The Art Of Wraith: The Oblivion – Afterlife: Fast Travel Talks Visualizing Horror

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Wraith: The Oblivion – Afterlife presents an interesting challenge for concept artist Henrik Lundblad.

Yes, it’s a horror game with expected tropes, but Lundblad was also tasked with visualising a universe with little in the way of visual assets. World of Darkness, the universe in which the game is set, is a pen & paper RPG, and not something that has an abundance of reference points to touch upon, save for the game’s original rulebooks. That’s especially true for the Wraith factions, which have never had their own game to help inform the art.

For Lundblad, then, this is a different type of project. Tonally, topics of death and the afterlife are very different to the subjects Fast Travel approached in Apex Construct and Curious Tale of the Stolen Pets, but the artist was also given a lot of creative freedom inside an established universe. As part of our final entry in our Upload Access spotlight on the game, we spoke to him about the challenges of bringing the World of Darkness to life.

UploadVR: Tonally, working on the art of Wraith must have been a big change from your past projects, how was that to handle?

Henrik Lundblad: Yes, Afterlife is a very different game from what we as a studio have done before. In this project we were dealing with a much darker subject: death and what follows there after. Naturally, we wanted to use a slightly different art style than what we have done in the past. A style more suited to tell the story of Ed and his dreadful fate in the Barclay Mansion. Choosing a much darker tonality and more close to reality look for the game felt like a good match when visualizing this alternate reality. This of course came with challenges, both technical and creative, but also interesting new ways of expressing our ideas.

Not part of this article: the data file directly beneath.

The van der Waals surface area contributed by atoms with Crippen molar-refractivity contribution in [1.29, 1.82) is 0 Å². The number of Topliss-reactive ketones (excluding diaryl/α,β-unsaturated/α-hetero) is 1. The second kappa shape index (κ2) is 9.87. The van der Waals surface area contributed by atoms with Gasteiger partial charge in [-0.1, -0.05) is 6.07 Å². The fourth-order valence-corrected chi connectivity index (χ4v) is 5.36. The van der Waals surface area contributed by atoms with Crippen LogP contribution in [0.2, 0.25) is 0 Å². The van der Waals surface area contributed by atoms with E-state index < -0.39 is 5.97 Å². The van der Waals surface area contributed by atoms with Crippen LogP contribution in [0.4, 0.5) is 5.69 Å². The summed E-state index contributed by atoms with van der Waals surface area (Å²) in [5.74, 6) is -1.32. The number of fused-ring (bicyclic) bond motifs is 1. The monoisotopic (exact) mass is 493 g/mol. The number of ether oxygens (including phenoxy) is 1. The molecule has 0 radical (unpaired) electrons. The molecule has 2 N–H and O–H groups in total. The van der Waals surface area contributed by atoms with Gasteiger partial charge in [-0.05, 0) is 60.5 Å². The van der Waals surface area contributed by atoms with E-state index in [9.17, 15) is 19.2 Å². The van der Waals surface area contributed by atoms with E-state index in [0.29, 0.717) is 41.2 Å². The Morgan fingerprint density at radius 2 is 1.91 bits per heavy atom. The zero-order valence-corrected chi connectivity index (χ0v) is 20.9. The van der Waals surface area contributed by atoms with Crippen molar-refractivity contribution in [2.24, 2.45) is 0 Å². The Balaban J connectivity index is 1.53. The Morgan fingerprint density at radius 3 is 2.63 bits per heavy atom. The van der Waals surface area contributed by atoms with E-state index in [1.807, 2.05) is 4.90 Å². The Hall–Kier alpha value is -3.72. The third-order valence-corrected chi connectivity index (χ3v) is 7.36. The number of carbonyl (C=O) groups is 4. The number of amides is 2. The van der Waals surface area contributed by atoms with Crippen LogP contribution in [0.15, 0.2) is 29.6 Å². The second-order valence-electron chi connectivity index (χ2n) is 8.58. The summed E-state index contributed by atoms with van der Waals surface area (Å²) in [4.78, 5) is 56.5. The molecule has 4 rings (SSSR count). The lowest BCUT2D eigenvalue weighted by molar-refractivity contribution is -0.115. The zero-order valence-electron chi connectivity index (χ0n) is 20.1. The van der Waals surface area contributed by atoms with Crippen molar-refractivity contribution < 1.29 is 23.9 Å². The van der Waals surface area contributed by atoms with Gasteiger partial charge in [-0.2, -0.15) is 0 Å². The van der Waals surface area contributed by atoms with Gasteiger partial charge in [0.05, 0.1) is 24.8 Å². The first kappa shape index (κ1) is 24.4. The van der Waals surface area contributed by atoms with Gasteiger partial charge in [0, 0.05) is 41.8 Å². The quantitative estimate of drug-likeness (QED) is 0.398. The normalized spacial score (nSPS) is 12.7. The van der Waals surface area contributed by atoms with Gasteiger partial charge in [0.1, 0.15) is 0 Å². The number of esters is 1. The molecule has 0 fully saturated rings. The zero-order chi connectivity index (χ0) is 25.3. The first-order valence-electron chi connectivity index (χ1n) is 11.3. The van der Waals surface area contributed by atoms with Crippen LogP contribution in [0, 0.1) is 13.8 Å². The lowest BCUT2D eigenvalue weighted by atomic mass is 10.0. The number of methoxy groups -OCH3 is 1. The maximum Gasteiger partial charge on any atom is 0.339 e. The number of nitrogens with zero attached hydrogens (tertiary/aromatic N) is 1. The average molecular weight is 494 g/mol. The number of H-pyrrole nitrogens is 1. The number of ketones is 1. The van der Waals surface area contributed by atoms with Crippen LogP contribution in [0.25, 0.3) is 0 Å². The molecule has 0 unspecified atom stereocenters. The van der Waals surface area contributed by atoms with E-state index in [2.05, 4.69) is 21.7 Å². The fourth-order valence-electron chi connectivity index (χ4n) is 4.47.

Our ambition was to be a horror game but also to bring something new to the table visually. Instead of basing the environments in the game on, say, a more classic looking Victorian haunted mansion we let ourselves be influenced by more modern architecture. 

UploadVR: As a pen & paper game, there aren’t a lot of visuals assets for Wraith out there – were you given a lot of freedom to envision the universe?

Henrik Lundblad: The original rule books for Wraith the Oblivion actually contain a lot of interesting artwork. This helped us as visual stepping stones when developing art for this game. Sure, we were given a lot of freedom, but felt it important to still let the mood and tonality influence the art of the game. It was interesting to see how concepts from the pen and paper game had been visualized previously and come up with creative ideas for how to realize them in a VR game.

UploadVR: Did Paradox give you any directions for the art behind the game and the designs of creatures/environments?

Henrik Lundblad: I think Paradox really gave us a lot of creative freedom. At the same time they also helped us to stay true to the World of Darkness IP. During the project we bounced a lot of our ideas with some of the lore experts over at Paradox and got many useful insights. 

UploadVR: Did you look to other WoD properties for inspiration? What were some of the guiding influences?

Henrik Lundblad: It was important to us that Wraith: The Oblivion Afterlife felt like it was a part of the WoD family, but also mixed with other visual ingredients that felt important to us. Early on, the team studied films from the same era as the original Wraith: The Oblivion as a source of inspiration.


Wraith: The Oblivion – Afterlife is coming to Oculus Rift and Quest on April 22nd, with a SteamVR version following on May 25th. A PSVR edition is coming later down the line, too.

This content was originally published HERE

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